That might make for a very different place of long winters and long days, something like the Polar Regions on earth but for the entire disc world, not just the planetary extremes. Certainly a very different setting for your project.

I like days, though, so what if we spin the work around an axis through the disc? Let’s start with the disc again facing the sun at New Year’s and the axis of rotation perpendicular to the orbit of the sun. On New Year’s day you would have day and night, something like a tropical day on Earth. In fact, as the year progressed, nothing would change. You would always have a day and night, the noon would always have the sun straight up. Now you have a world of days and nights but no seasons. Could be an interesting place for a desert or Arabian type world.

One point about this arrangement: half way through the year, the disc world’s day starts a half-day later then it does at the start of the year: each day the sun rises and sets a little later (or a little earlier depending on which way the disc spins relative to the orbit around the sun). If yearly orbit is an exact multiple of daily disc rotation , the disc-worldians see one more or one less days per year than you might otherwise expect. A minor nit but if a day is 24 hours and a year is 24 * 360 hours, the disc world would have 359 or 361 sunrises per year depending on whether which way the disc spin with respect to the orbit around the sun.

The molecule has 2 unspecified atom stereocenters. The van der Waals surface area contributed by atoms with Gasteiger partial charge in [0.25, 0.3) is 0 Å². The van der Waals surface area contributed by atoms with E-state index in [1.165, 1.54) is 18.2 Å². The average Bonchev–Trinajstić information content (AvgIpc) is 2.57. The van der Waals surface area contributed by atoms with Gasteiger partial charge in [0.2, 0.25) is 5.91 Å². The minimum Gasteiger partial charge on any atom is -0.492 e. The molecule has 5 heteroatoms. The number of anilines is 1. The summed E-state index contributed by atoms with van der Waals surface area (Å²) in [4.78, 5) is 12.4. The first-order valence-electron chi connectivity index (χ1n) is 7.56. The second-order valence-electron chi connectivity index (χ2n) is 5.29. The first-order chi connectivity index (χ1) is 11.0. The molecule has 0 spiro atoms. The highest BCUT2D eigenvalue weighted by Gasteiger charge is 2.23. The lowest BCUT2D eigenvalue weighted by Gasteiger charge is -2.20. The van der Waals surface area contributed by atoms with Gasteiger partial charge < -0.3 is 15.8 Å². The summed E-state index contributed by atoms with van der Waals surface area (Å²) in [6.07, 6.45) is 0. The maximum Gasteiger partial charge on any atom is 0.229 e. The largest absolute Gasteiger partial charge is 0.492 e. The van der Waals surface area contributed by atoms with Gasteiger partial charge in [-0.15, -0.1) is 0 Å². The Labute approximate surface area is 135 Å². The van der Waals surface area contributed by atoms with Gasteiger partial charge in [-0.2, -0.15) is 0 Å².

Instead, let’s keep the spinning disc but tilt the axis. So now the world faces the sun at New Year’s but it is tipped forward. What does this do? At the start of the year, you have a day where the sun is not directly overhead but a quarter way through the year sun is directly overhead (repeating for the second half of the year). Now you have seasons. The amount of season would be determined by the degree of tilt.  With a little tilt you would vary from a sun a little off vertical at noon in the winter; 90 degrees of title and mid-winter would be a day of twilight.

Now you have days and seasons similar to earth but there are differences:

  • Seasons are identical everywhere on the surface of the disc unlike Earth where it is winter in the north when it is summer in the south and the equatorial regions have no seasons at all.
  • Day and night are always equal length (except for the 90 degree tilt case where twice a year the day is all twilight)
  • There are two progressions of a seasons in a year: from winter at New Year’s to summer at the quarter year back to winter at the half year then summer at the three-quarter point.

So, that’s a basic disc world but can you do more with it? Most certainly, stay tuned for the next post when we imagine a fixed disc and a sun that orbits around it just outside the edge of the disc. Now our disc world will stop being something Earth-like and start looking very different…